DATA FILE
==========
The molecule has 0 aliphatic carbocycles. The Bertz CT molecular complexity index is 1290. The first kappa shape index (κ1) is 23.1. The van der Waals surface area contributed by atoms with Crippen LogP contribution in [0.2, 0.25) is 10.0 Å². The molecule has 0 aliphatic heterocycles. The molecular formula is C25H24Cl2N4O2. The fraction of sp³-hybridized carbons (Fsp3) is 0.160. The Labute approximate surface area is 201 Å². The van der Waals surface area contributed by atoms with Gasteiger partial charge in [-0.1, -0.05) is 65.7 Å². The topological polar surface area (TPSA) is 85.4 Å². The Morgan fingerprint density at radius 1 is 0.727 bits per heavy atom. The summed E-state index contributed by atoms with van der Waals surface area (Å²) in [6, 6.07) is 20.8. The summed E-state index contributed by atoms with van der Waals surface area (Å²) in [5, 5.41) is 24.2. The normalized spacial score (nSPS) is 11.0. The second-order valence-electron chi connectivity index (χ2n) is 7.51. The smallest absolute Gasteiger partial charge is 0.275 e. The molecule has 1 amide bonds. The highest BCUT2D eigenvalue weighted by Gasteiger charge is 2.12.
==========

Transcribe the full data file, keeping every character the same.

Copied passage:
The molecule has 0 aliphatic carbocycles. The Bertz CT molecular complexity index is 1290. The first kappa shape index (κ1) is 23.1. The van der Waals surface area contributed by atoms with Crippen LogP contribution in [0.2, 0.25) is 10.0 Å². The molecule has 0 aliphatic heterocycles. The molecular formula is C25H24Cl2N4O2. The fraction of sp³-hybridized carbons (Fsp3) is 0.160. The Labute approximate surface area is 201 Å². The van der Waals surface area contributed by atoms with Gasteiger partial charge in [-0.1, -0.05) is 65.7 Å². The topological polar surface area (TPSA) is 85.4 Å². The Morgan fingerprint density at radius 1 is 0.727 bits per heavy atom. The summed E-state index contributed by atoms with van der Waals surface area (Å²) in [6, 6.07) is 20.8. The summed E-state index contributed by atoms with van der Waals surface area (Å²) in [5, 5.41) is 24.2. The normalized spacial score (nSPS) is 11.0. The second-order valence-electron chi connectivity index (χ2n) is 7.51. The smallest absolute Gasteiger partial charge is 0.275 e. The molecule has 1 amide bonds. The highest BCUT2D eigenvalue weighted by Gasteiger charge is 2.12.